India, Sri Lanka hold talks on restructuring debt, boosting private sector investment during COVID-19

During his visit to New Delhi earlier, Sri Lankan Prime Minister Mahinda Rajapaksa sought a loan moratorium from India

July 24, 2020 02:46 pm | Updated 02:46 pm IST - COLOMBO:

India and Sri Lanka recently held a “technical discussion” on rescheduling Colombo’s outstanding debt repayment to India through a video conference. While a final decision is yet to be taken, a follow-up is expected soon, official sources in Colombo said.

The meeting, in which officials from the Ministry of External Affairs, Ministry of Finance, and the EXIM Bank interacted with representatives of the Sri Lankan government, comes five months after Sri Lankan Prime Minister Mahinda Rajapaksa sought a loan moratorium from India, during his visit to New Delhi. Following the outbreak of COVID-19 in the region, India had proposed a virtual meeting to discuss the request. Sri Lanka owes $960 million to India.

Prime Minister Narendra Modi, who spoke to President Gotabaya Rajapaksa and Mr. Mahinda Rajapaksa in May over telephone, had given an assurance that India would continue to provide “all possible support” to Sri Lanka for mitigating the effects of the pandemic.

FICCI webinar

Meanwhile, government and industry representatives from both countries participated in a webinar on ‘Deepening Economic Collaboration between India and Sri Lanka’, organised by the Federation of Indian Chambers of Commerce and Industry (FICCI) in association with the Lakshman Kadirgamar Institute of International Relations and Strategic Studies recently.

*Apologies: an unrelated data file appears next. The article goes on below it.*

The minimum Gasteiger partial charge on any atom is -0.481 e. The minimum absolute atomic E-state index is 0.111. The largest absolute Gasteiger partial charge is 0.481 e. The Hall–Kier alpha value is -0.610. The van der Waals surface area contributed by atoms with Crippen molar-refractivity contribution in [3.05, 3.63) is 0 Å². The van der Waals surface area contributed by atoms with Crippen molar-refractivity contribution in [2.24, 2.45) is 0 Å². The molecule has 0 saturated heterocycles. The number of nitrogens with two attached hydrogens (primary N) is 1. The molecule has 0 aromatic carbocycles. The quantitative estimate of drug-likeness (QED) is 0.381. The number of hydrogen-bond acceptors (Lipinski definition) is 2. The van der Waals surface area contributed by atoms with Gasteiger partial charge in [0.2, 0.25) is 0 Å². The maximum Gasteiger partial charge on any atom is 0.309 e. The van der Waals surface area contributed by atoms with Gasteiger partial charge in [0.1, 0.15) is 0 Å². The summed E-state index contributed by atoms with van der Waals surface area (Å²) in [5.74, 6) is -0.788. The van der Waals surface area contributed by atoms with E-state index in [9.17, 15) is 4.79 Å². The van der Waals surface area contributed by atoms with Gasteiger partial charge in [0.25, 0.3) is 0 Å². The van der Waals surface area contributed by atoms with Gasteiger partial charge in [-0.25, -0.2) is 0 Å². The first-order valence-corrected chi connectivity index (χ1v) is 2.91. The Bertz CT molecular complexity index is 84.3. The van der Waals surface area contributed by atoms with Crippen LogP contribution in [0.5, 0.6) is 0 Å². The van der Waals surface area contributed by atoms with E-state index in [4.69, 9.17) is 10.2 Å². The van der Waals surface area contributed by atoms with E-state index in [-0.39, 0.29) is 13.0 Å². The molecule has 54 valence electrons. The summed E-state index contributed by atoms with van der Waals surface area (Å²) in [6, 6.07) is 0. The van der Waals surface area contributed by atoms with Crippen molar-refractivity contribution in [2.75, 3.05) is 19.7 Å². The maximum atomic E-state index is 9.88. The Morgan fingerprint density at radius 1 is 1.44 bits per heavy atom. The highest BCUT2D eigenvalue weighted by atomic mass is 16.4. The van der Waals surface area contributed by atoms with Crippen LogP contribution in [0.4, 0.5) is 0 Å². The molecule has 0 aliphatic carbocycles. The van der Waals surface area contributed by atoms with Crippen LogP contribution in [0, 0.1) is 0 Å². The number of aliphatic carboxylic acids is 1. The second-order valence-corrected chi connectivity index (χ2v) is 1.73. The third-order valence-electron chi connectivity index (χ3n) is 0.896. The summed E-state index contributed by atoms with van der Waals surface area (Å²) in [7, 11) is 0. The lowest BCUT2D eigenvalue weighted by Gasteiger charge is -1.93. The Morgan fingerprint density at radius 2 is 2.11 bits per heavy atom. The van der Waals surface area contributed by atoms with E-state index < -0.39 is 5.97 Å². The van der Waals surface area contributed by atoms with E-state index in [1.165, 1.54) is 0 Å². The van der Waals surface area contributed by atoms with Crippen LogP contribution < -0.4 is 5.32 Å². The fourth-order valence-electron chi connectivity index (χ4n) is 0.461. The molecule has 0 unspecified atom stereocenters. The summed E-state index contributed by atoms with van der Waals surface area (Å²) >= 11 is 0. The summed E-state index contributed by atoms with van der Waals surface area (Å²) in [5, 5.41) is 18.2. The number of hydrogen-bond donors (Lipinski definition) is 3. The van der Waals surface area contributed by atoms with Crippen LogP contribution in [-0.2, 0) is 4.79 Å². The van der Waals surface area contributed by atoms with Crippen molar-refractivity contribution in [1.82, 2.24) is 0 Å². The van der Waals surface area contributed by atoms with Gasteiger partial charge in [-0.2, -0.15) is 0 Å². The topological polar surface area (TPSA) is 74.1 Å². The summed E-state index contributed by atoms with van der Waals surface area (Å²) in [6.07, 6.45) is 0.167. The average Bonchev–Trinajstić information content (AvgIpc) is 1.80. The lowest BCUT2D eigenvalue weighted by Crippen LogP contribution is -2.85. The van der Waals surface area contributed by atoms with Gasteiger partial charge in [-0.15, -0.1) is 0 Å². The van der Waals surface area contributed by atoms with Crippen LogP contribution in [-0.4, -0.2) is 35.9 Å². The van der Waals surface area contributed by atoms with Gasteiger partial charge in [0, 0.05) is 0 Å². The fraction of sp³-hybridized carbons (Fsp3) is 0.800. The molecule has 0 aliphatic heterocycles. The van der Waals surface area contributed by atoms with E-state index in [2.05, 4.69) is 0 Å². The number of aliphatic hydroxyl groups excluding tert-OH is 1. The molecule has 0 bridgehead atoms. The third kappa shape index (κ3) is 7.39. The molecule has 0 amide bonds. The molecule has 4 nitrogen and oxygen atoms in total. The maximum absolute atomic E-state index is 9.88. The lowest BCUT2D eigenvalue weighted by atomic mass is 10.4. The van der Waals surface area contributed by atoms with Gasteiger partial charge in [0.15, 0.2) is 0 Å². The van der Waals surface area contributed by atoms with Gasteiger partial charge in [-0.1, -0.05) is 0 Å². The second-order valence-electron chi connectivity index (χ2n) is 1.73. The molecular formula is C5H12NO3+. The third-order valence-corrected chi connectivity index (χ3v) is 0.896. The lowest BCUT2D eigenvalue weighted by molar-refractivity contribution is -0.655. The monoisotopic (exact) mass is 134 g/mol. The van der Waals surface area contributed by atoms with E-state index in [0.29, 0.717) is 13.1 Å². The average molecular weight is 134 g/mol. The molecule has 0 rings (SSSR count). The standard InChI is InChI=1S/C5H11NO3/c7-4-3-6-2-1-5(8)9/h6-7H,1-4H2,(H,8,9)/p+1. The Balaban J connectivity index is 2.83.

Addressing the webinar, Sri Lanka’s Foreign Secretary Ravinatha Aryasinha said the neighbours could explore possible collaborations in textiles, IT and agribusiness sectors that India was “strong in”. India is among the top five foreign investors in Sri Lanka, and accounts for 20 % of total Sri Lankan imports, besides being the third largest export destination for Sri Lanka, he noted.

Assuring that Sri Lanka would “facilitate, protect and promote a liberal ecosystem for Indian investors”, Mr. Aryasinha welcomed Indian businesses in developing industrial zones, automotive components, pharma, textiles and engineering. Speaking on Sri Lanka’s exports, he said that difficulties in market access, often created due to non-tariff barriers in receiving countries, was an impediment, and urged FICCI to collaborate with the Sri Lankan Mission in New Delhi to help boost the export of Sri Lankan spices and concentrates to the Indian market.

Speaking on the occasion, Indian High Commissioner to Sri Lanka Gopal Baglay observed that the current situation called for policies oriented to the future, balancing economic security with the efficient utilisation of complementary economic strengths of the two countries.

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